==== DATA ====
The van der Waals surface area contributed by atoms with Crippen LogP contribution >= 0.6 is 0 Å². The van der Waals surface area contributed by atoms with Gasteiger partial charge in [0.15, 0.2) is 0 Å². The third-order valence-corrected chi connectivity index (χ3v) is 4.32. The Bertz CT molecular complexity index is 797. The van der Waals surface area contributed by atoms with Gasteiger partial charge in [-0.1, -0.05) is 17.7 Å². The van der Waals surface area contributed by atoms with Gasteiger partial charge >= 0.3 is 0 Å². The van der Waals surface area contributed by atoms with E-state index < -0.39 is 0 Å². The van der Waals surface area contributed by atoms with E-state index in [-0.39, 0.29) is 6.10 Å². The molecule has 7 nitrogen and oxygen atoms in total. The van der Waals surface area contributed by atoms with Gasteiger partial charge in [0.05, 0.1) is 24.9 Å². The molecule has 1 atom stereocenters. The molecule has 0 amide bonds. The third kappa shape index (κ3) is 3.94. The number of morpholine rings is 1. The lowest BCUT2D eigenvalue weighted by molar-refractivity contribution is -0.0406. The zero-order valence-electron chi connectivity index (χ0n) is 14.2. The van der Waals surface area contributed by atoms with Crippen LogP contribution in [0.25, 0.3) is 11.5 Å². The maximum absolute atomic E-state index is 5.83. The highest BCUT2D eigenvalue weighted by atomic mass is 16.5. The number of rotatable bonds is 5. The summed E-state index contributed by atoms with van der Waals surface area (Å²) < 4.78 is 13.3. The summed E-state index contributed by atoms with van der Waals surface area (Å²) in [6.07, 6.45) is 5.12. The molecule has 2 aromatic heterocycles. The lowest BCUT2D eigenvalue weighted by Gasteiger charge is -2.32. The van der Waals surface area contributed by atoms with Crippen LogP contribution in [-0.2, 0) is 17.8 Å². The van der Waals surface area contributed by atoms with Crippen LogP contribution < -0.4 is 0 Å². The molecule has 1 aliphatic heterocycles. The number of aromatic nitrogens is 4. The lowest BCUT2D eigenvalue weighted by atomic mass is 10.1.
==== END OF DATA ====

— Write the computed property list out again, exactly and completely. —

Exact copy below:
The van der Waals surface area contributed by atoms with Crippen LogP contribution >= 0.6 is 0 Å². The van der Waals surface area contributed by atoms with Gasteiger partial charge in [0.15, 0.2) is 0 Å². The third-order valence-corrected chi connectivity index (χ3v) is 4.32. The Bertz CT molecular complexity index is 797. The van der Waals surface area contributed by atoms with Gasteiger partial charge in [-0.1, -0.05) is 17.7 Å². The van der Waals surface area contributed by atoms with Gasteiger partial charge >= 0.3 is 0 Å². The van der Waals surface area contributed by atoms with E-state index < -0.39 is 0 Å². The van der Waals surface area contributed by atoms with E-state index in [-0.39, 0.29) is 6.10 Å². The molecule has 7 nitrogen and oxygen atoms in total. The van der Waals surface area contributed by atoms with Gasteiger partial charge in [0.05, 0.1) is 24.9 Å². The molecule has 1 atom stereocenters. The molecule has 0 amide bonds. The third kappa shape index (κ3) is 3.94. The number of morpholine rings is 1. The lowest BCUT2D eigenvalue weighted by molar-refractivity contribution is -0.0406. The zero-order valence-electron chi connectivity index (χ0n) is 14.2. The van der Waals surface area contributed by atoms with Crippen LogP contribution in [0.25, 0.3) is 11.5 Å². The maximum absolute atomic E-state index is 5.83. The highest BCUT2D eigenvalue weighted by atomic mass is 16.5. The number of rotatable bonds is 5. The summed E-state index contributed by atoms with van der Waals surface area (Å²) < 4.78 is 13.3. The summed E-state index contributed by atoms with van der Waals surface area (Å²) in [6.07, 6.45) is 5.12. The molecule has 2 aromatic heterocycles. The lowest BCUT2D eigenvalue weighted by Gasteiger charge is -2.32. The van der Waals surface area contributed by atoms with Crippen LogP contribution in [-0.2, 0) is 17.8 Å². The van der Waals surface area contributed by atoms with Crippen LogP contribution < -0.4 is 0 Å². The molecule has 1 aliphatic heterocycles. The number of aromatic nitrogens is 4. The lowest BCUT2D eigenvalue weighted by atomic mass is 10.1.